Marilyn Monroe, born Norma Jeane Mortenson, is remembered by many as one of the most iconic yet tragic actresses of the classical Hollywood period. Her public image is one that has become synonymous with the glamour of the mid-20th century, while her scandals are discussed and remembered to this very day.
Marilyn’s image and legacy have lived on since her untimely death in 1962, featuring in everything from modern works of art to movies and TV shows about her life. But it is easy to get lost in her public image that is so well remembered to this day.
Here, we look back at the life of one of the most iconic actresses of all time, telling the story of her life – from childhood to tragic end – in a series of remarkable photos.
Norma Jeane Mortenson was born on 1 June 1927 at the Los Angeles County Hospital in California. It is unknown who her biological father was. She had a difficult childhood, with her mother and grandmother frequently confined to an asylum.
Norma Jeane was 16 when she married her first husband, Jim Dougherty, who was her neighbour at that time. Her motivations for the marriage were partly caused by the desire to escape the orphanage. They divorced following World War Two, after being together for four years.
While working for a California munitions factory during World War Two, Marilyn was ‘discovered’ by a photographer who helped her to become a successful model.
First steps in Hollywood
Her first role with 20th Century Fox was an uncredited part in the 1947 movie The Shocking Miss Pilgrim. Her true breakthrough was in the 1953 film-noir thriller Niagara. It was her first movie where she was given top billing, elevating her to stardom.
Marilyn in Korea
Marilyn visited South Korea a year after the end of the Korean War. She toured in multiple American military bases, performing for around 100,000 servicemen. The performances helped her to overcome her own stage fright.
Marilyn Monroe’s famous photo session with photographer Ed Feingersh highlights her image as a ‘love goddess’ and a ‘sexual icon’. Her breathy sultry voice, which became one of her trademarks, was suggested by her speech therapist to overcome a stutter.
Monroe’s fame kept on rising with a succession of commercial Hollywood hits like 1953’s How to Marry a Millionaire and Gentlemen Prefer Blondes, as well as 1954’s There’s No Business Like Show Business.
Her second marriage
In January 1954, Monroe married her second husband, the American baseball player Joe DiMaggio. From the outside, it seemed like a quintessential all-American love affair, with enormous press attention given to both of them.
The couple divorced after 9 months of marriage following DiMaggio’s increasing jealousy turning into violent outbursts.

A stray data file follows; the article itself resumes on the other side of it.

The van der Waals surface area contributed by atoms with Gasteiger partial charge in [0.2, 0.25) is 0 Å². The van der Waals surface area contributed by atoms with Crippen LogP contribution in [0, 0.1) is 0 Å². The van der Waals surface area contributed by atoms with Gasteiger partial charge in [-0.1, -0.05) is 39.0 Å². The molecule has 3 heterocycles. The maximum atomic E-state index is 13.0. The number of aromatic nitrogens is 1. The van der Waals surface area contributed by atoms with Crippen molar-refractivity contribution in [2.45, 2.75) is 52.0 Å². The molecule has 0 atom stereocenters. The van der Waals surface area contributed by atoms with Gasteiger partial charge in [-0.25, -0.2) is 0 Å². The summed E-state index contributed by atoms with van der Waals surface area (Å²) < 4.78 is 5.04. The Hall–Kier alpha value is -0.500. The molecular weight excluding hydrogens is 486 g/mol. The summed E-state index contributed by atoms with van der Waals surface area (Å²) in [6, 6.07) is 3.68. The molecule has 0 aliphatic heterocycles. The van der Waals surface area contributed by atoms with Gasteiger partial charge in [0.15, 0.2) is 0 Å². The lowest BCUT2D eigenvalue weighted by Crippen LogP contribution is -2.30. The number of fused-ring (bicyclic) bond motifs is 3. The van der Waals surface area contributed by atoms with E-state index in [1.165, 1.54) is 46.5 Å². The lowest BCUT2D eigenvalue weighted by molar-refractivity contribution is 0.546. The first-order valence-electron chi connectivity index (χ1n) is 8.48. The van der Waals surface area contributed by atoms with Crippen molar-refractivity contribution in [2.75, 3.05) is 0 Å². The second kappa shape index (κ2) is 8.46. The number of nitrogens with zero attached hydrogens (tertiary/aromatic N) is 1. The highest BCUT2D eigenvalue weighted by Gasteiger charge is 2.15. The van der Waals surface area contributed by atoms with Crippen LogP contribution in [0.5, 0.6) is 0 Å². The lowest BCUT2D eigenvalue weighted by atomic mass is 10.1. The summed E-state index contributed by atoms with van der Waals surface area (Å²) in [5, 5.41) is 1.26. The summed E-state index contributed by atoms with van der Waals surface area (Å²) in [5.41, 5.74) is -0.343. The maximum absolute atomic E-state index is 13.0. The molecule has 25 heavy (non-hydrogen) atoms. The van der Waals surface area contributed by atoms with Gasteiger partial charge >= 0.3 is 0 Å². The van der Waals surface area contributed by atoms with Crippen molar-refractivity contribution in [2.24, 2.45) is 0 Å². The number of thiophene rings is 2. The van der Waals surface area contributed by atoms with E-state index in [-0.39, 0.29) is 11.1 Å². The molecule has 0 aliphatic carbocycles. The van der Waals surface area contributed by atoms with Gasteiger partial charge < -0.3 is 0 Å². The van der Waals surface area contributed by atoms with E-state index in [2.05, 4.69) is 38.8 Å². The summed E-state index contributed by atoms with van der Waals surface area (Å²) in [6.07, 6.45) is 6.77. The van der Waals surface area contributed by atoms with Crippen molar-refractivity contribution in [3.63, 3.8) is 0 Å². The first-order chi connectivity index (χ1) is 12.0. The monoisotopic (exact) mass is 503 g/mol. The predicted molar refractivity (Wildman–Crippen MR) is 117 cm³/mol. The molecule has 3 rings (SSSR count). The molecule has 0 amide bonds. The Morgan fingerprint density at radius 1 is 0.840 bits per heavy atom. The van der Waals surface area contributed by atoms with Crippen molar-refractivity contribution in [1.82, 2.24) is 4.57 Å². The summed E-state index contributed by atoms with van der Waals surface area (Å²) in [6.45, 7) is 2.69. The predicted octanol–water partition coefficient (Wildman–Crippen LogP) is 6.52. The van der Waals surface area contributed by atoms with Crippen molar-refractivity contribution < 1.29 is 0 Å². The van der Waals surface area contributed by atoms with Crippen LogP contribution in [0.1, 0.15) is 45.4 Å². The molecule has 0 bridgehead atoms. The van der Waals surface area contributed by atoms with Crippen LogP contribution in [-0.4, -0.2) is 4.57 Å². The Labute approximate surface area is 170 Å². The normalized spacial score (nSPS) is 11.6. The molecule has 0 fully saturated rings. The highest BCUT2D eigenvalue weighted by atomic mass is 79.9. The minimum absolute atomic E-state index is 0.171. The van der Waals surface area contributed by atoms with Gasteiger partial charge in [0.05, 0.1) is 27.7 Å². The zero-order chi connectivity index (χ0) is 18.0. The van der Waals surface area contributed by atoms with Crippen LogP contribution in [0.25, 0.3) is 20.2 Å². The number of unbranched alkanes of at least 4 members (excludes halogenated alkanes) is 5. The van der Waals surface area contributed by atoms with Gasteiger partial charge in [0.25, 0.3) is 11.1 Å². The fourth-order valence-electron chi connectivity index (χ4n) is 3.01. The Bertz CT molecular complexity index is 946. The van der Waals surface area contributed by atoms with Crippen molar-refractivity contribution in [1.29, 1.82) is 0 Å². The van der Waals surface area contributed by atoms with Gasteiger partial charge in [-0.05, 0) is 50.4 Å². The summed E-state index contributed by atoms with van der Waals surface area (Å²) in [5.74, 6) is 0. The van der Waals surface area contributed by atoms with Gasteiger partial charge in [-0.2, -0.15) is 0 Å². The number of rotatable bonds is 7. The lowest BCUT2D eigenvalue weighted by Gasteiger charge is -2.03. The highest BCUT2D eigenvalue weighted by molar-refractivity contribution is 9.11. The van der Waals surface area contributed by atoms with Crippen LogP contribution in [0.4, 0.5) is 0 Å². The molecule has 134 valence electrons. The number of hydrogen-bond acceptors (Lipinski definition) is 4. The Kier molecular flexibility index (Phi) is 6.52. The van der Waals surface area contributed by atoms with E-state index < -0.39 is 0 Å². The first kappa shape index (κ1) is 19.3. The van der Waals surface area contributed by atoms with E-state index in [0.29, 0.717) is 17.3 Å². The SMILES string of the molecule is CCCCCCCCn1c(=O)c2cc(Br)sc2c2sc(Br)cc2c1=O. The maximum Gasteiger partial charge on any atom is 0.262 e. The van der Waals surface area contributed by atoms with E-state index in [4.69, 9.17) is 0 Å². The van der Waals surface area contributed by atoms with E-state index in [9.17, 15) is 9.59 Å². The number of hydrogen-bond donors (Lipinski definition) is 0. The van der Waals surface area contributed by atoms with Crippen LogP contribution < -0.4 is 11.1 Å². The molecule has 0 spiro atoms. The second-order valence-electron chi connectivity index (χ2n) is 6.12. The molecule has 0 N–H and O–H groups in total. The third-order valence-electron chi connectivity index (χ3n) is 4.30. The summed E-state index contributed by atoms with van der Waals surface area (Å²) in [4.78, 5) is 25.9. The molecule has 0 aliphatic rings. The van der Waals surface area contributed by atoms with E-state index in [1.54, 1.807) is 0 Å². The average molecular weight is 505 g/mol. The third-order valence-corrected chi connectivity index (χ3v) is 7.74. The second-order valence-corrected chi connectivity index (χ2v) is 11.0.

New career directions
After growing increasingly discontented with her acting career, Marilyn Monroe began studying with Lee Strasberg at the Actors’ Studio in New York City. The Seven Year Itch in 1955 and Bus Stop in 1958 displayed her emerging talents as a comedian, proving that she was more than a beauty icon. Her performance in the 1959 movie Some Like It Hot is considered to be one of her finest, gaining widespread critical acclaim and a Golden Globe Award.
Her third and final marriage was to the Hollywood playwright Arthur Miller, whom she met in 1951. Following her wedding in 1956, she converted to Judaism and started reading Judaic texts with her husband’s family rabbi Robert. E. Goldburg. The couple split in 1961.
Her final movie
Her last theatrical release was the drama The Misfits, released in 1961 and a departure from her previous more comedic work. Marilyn Monroe suffered from emotional exhaustion following the filming of the movie and was omitted to the Payne Whitney Psychiatric Clinic in New York.
Alleged relationship with President John F. Kennedy
In 1962 Marilyn Monroe famously sang a sultry version of ‘Happy Birthday’ to President John F. Kennedy, to which he jokingly replied, “I can now retire from politics after having had Happy Birthday sung to me in such a sweet, wholesome way”. The dress she wore that night was sold in 2016 for 4.8 million dollars.
One of Marilyn Monroe’s last trips before her death was to Mexico in 1962. She met screenwriter and cinematographer José Bolaños, who allegedly was one of the last people she spoke to prior to her overdose.
The death of Marilyn Monroe
On 5 August 1962, Marilyn Monroe was found dead of an overdose of barbiturates, in her home in Brentwood, California. Reportedly she was seeking the help of psychiatrist Dr. Ralph Greenson right before her death, talking to him over the phone for an hour. She was only 36 years old at the time of her passing. Her funeral was organised by her second husband Joe DiMaggio on 8 August 1962 at the Westwood Memorial Park.
Monroe has been immortalised in the public consciousness following her death, making her one of the most recognisable people in history. Potentially the most iconic works of art that she inspired are the series of paintings done by Andy Warhol. In 2022, his ‘Shot Sage Blue Marilyn’ became the most expensive painting ever sold.